September 9, 2019
By Alan Tonelson
It’s U.S. labor productivity data time – in other words, the point at which all Americans interested in their economy and its future should be examining the latest news about a major measure of economic efficiency that speaks volumes about the nation’s chances of boosting living standards on a healthy, sustainable, rather than bubble-ized and therefore dangerous, basis.
And the Labor Department figures released last week continue to show a split personality performance: decent results for non-farm businesses (the Department’s main category for the economy as a whole), and woeful, worsening results for manufacturing.
According to these revised numbers for the second quarter of the year, output per each hour on the job by each worker (the narrower but most timely of two productivity measures tracked by Labor), increased over the first quarter’s level by the same 2.3 percent annual rate initially reported. In manufacturing, however, the originally published 1.6 percent annualized sequential decline is now judged to be a 2.2 percent drop – the worst such performance since the four percent nosedive in the third quarter of 2017.
As shown in the table below, the new data leave the current economic expansion (which began in mid-2009) as a major labor productivity laggard. After all, the cumulative growth rate for non-farm businesses is little better than half that of the 1990s expansion, even though they lasted for approximately the same period of time. And it’s even slower than the labor productivity growth rate of the bubble decade’s expansion – which was about 40 percent shorter. As for manufacturing, the table makes clear that the deterioration has been much greater.
Non-farm business Manufacturing
1990s expansion (2Q 1991-1Q 2001): +23.74 percent +45.86 percent
bubble expansion (4Q 2001-4Q 2007): +16.59 percent +30.23 percent
current expansion (2Q 2009 thru prelim 2Q 19): +12.80 percent +9.19 percent
current expansion (2Q 09 thru revised 2Q 19): +12.80 percent +9.02 percent
Nonetheless, the new figures do contain some good news for President Trump. So far during his administration, overall labor productivity has grown faster than during the last comparable period under former President Obama. Manufacturing labor productivity has grown more slowly, but the difference is only fractional:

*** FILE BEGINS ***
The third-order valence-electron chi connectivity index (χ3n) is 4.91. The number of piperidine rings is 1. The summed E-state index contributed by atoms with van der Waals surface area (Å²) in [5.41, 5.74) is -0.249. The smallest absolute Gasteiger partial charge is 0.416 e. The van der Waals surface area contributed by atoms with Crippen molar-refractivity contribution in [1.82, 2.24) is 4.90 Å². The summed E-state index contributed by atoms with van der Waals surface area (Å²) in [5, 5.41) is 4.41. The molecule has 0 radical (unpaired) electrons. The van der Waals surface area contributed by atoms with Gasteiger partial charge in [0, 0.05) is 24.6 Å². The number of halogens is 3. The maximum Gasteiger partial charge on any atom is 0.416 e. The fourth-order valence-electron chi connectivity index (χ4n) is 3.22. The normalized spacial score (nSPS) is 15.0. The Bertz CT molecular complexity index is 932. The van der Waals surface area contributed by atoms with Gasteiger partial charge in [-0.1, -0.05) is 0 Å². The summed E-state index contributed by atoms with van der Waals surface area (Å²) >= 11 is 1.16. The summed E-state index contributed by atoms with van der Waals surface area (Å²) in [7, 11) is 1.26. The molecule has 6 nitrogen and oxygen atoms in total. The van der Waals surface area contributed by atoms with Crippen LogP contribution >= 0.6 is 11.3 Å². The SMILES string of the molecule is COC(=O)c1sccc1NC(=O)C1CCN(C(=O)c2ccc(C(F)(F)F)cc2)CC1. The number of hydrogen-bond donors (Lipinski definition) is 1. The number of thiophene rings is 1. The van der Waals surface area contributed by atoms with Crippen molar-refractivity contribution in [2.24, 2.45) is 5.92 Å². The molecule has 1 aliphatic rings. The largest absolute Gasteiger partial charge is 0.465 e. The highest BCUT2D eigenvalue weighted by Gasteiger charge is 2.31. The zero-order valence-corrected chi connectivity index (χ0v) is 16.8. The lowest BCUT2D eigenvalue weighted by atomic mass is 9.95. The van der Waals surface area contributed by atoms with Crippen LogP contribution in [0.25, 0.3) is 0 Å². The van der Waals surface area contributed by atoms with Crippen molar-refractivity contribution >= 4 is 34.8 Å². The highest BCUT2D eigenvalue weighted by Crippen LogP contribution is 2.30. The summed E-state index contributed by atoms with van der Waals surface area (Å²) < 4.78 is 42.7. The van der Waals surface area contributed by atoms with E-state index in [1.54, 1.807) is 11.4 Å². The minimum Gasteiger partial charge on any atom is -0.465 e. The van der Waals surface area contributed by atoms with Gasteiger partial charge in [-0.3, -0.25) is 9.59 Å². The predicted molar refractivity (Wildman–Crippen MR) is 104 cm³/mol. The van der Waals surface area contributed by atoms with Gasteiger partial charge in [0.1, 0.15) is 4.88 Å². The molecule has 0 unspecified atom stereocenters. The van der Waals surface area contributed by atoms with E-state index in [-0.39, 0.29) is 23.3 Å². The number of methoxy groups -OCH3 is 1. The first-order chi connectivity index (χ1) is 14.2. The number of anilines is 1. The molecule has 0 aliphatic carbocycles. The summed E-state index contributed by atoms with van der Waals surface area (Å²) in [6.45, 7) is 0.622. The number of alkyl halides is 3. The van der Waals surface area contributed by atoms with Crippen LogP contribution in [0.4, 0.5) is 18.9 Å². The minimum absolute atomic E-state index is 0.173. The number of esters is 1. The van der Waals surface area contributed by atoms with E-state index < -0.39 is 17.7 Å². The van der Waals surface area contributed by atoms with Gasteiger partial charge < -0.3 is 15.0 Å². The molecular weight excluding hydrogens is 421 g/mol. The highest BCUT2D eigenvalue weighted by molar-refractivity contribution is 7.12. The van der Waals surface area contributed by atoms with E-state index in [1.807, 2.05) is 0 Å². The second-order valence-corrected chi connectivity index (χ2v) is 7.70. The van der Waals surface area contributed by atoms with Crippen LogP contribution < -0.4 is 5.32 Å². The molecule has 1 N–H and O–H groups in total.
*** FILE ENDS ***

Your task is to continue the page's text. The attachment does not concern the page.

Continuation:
Non-Farm business Manufacturing
last 8 Obama quarters: +1.33 percent +0.38 percent
first 8 Trump quarters: +3.46 percent +0.25 percent
Even better, although the second quarter’s non-farm business annualized 2.3 percent labor productivity growth was lower than the first quarter’s 3.5 percent, the trend under Mr. Trump has generally been up. During those last two Obama years, the growth rate slowed significantly. In manufacturing, however, the momentum picture has been the reverse – modest but overall strengthening under Obama, major weakening under Mr. Trump.
One reason for this recent manufacturing deterioration could actually be good news politically for the President and his supporters: During his months in office so far, manufacturing workers’ compensation cumulatively has risen at more than twice the rate (8.52 percent) than during the final eight quarters of the Obama administration (4.06 percent). And workers, of course, are often voters.
Yet this development brings up a real puzzle: When it comes to non-farm businesses, the Trump productivity performance has been considerably better than the Obama even though compensation under the current administration has also risen much faster (11.30 percent cumulatively) than during the comparable period under the previous administration (6.96 percent).
On the one hand, puzzling productivity results aren’t all that puzzling, since most economists admit that it’s the performance measure that’s the most difficult to track. On the other, these Obama-Trump puzzles look pretty mysterious even by productivity’s standards.
Alan Tonelson, a columnist for IndustryToday, is founder of the RealityChek blog (alantonelson.wordpress.com), which covers manufacturing, trade, the economy, and national security. He has written for many leading publications on these subjects and is the author of The Race to the Bottom (Westview Press, 2000).
Read the related article
Prophets of Doom
Why media recession cheerleading may be a thing.